This series of questions deals with a project’s effect on increasing population growth either directly (developing new housing and businesses), or indirectly (by extending new infrastructure into undeveloped areas). It also deals with the displacement of housing and people that may be caused by a project.
XIII. POPULATION and HOUSING
Would the project:
(a) Induce substantial population growth in an area, either directly (for example, by proposing new homes and businesses) or indirectly (for example, through extension of roads or other infrastructure)?
1. Determining the Scope of the Question
In the context of this question, there are two factors that influence population growth: the first is by developing new homes and businesses that would draw people to an area; and the second is by extending infrastructure (i.e. roads, sewers, water lines, utilities etc.) into an area that is underdeveloped or undeveloped.
In both cases, the population growth would be considered “substantial” if it caused population growth that could not be supported by existing or new services (such as fire protection, police protection, schools, utilities, and other essential services).
2. Where to Find the Factual Data to Answer the Question
The information to respond to this question would most likely come through the review of the project by the local public service providers that is intended to ensure that population growth does not outpace the ability to provide public services.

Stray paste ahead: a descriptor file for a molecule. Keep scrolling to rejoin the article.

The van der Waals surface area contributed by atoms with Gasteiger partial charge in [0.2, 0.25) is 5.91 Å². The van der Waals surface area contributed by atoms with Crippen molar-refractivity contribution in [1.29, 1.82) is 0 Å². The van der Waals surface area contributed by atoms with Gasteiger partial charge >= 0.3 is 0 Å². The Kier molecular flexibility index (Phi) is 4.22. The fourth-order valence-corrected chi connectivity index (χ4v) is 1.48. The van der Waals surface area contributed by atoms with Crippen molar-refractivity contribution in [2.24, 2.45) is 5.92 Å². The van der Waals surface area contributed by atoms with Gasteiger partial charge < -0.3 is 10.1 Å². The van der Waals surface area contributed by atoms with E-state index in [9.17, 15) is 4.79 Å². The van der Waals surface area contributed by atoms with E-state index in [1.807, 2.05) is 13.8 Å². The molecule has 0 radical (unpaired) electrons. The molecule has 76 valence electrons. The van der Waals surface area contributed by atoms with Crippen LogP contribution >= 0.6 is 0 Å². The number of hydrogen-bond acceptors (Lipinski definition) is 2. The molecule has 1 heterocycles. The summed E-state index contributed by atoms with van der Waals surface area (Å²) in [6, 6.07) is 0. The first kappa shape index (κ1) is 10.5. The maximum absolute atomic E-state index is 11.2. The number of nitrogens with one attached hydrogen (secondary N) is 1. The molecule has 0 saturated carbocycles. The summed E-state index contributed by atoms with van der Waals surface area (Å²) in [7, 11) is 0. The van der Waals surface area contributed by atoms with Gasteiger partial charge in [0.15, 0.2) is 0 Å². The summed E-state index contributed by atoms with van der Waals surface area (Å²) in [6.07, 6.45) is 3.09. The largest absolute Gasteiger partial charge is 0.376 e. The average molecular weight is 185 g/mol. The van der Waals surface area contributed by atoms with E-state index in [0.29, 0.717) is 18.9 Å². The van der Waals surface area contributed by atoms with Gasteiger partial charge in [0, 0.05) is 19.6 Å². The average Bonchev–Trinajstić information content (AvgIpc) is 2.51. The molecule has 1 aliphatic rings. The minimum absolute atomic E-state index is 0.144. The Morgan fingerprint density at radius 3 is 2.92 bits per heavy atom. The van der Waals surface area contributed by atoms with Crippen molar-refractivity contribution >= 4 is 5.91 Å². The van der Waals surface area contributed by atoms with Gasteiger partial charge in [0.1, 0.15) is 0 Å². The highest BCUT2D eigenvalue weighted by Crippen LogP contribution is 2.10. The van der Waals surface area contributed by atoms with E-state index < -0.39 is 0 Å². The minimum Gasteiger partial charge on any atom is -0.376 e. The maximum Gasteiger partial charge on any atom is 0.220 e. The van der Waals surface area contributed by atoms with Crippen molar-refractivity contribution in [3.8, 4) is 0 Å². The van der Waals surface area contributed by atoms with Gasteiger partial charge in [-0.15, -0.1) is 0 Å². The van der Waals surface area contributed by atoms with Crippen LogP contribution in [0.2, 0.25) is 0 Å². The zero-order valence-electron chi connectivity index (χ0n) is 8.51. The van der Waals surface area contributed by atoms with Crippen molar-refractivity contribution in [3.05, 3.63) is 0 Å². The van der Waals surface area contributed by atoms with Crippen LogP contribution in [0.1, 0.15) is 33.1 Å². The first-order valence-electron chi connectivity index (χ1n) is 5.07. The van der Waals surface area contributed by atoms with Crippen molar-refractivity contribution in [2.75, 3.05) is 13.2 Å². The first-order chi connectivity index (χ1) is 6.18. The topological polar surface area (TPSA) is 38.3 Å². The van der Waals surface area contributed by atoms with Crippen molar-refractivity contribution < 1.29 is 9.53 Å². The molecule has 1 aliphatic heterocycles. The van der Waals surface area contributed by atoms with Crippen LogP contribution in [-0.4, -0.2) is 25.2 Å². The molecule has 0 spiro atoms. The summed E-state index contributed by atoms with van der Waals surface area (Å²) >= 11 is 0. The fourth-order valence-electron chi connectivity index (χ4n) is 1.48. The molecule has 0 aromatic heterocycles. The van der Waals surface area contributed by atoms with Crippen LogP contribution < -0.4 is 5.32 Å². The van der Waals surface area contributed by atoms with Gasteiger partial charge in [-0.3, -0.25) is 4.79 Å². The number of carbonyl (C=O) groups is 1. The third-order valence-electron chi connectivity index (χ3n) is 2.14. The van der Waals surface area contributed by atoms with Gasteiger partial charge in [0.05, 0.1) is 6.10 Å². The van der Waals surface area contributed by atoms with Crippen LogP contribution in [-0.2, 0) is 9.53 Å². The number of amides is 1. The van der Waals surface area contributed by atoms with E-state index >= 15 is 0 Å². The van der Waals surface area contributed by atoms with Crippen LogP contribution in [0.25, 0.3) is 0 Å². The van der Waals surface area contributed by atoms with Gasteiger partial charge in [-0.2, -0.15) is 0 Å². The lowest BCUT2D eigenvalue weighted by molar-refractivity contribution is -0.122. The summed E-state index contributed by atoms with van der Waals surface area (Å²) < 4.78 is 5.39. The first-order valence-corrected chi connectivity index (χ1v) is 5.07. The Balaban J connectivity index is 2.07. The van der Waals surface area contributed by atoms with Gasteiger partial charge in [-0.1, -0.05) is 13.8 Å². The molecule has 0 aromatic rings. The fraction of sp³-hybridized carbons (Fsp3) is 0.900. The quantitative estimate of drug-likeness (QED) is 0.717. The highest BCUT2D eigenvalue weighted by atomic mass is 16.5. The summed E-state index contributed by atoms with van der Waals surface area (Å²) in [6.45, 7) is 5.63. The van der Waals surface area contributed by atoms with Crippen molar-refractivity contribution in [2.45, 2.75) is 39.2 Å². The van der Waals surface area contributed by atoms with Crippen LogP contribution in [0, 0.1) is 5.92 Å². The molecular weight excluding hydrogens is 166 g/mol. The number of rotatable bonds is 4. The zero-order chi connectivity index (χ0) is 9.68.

Some of the information sources would include, but not be limited to:
The local agency’s general plan.
Capital Improvement Plans prepared by the local agency.
Growth control strategies or plans.
Master plans for sewer, water, drainage facilities, utilities etc. prepared by the agencies that provide those services.
It is recommended that the California Environmental Resources Evaluation System (CERES) website be consulted to see if there is any information related to this question.
The Initial Study Checklist will determine what type of CEQA document will be required for a project, whether it be a Negative Declaration, a Mitigated Negative Declaration, or an Environmental Impact Report. The questions posed in the Initial Study Checklist can also serve as significance threshold in the preparation of an Environmental Impact Report.
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